Jump to content

  •  

Photo
- - - - -

Canning home made salsa


  • Please log in to reply
43 replies to this topic

#21 Justaguy

Justaguy

    On Fire!

  • Extreme
  • 5,439 posts
  • aka:JAG and Knepper's Peppers
  • Location:Harrisburg, Pa

Posted 25 September 2010 - 12:24 PM

So if I get the hot sauce boiling, can I pour it in the jars I boiled and lid them? Or the bath I do now is definitely needed? Just curious.
www.KneppersPeppers.com Hot Sauce
Taste the Flavor, Feel the Heat


#22 jjs7741

jjs7741

    Smokin' Hot

  • Members
  • PipPipPipPip
  • 1,331 posts
  • Location:Greenville, SC

Posted 25 September 2010 - 12:54 PM

The bath is needed to seal the jars as well as kill any bacteria and molds that are in the salsa. Even after boiling the jars and the salsa, I never presume to get all especially since after boiling them both, they are exposed to the air which could introduce new nasties to the food to multiply in the jar and spoil as it sits on a shelf.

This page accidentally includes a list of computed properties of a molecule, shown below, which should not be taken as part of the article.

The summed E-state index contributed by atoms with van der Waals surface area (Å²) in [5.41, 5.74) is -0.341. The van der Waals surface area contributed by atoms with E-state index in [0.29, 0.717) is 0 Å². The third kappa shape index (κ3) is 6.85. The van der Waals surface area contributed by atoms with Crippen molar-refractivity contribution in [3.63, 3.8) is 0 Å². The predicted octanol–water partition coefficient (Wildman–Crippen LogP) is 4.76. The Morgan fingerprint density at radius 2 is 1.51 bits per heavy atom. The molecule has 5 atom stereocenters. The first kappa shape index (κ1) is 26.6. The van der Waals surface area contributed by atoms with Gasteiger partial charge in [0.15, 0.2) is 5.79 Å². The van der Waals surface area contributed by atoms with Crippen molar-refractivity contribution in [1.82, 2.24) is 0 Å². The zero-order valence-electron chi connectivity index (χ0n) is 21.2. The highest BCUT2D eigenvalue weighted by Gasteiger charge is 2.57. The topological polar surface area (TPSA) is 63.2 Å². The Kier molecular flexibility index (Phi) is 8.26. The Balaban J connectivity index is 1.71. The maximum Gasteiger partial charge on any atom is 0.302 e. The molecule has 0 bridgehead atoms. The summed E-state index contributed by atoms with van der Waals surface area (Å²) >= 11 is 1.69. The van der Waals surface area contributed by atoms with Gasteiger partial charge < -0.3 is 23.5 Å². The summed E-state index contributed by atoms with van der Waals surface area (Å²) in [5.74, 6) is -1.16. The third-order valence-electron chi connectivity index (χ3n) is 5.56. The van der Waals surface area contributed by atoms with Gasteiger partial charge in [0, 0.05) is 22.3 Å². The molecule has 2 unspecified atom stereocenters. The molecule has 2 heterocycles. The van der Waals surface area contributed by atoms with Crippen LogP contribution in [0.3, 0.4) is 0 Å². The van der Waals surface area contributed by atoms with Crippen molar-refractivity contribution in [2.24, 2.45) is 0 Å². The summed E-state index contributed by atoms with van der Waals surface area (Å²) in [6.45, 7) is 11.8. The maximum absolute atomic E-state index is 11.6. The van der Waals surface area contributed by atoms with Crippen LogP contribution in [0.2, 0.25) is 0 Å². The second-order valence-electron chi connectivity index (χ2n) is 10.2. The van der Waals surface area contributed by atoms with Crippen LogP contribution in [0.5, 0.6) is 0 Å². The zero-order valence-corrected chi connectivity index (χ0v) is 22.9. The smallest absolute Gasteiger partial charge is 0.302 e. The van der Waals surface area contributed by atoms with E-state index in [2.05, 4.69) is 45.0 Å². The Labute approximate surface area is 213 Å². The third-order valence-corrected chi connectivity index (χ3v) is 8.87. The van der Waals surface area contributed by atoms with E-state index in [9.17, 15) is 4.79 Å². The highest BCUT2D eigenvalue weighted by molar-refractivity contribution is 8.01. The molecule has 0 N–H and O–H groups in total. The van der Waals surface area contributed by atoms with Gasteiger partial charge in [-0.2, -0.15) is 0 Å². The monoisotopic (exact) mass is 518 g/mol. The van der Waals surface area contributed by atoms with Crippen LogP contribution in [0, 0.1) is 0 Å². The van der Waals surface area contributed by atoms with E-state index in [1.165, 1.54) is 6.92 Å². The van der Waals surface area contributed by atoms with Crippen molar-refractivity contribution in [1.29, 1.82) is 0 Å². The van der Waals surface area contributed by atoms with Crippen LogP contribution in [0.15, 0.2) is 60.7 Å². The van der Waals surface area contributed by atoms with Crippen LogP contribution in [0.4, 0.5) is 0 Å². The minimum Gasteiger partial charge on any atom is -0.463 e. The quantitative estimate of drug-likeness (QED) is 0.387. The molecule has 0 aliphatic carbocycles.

jacob

#23 POTAWIE

POTAWIE

    On Fire!

  • New Members
  • PipPipPipPipPip
  • 10,912 posts
  • Location:Potawie-land near Ottawa Canada
  • (x2)

Posted 25 September 2010 - 01:16 PM

So if I get the hot sauce boiling, can I pour it in the jars I boiled and lid them? Or the bath I do now is definitely needed? Just curious.


For sauces you just need to hot-pack the sauce into sterilized jars/bottles. No need for a water bath or pressure canner
Check out my pepper pics and more on Flickr
http://www.flickr.com/photos/potawie

#24 RS67Man

RS67Man

    Heating Up

  • Members
  • PipPip
  • 498 posts
  • Location:Spanaway WA

Posted 25 September 2010 - 01:41 PM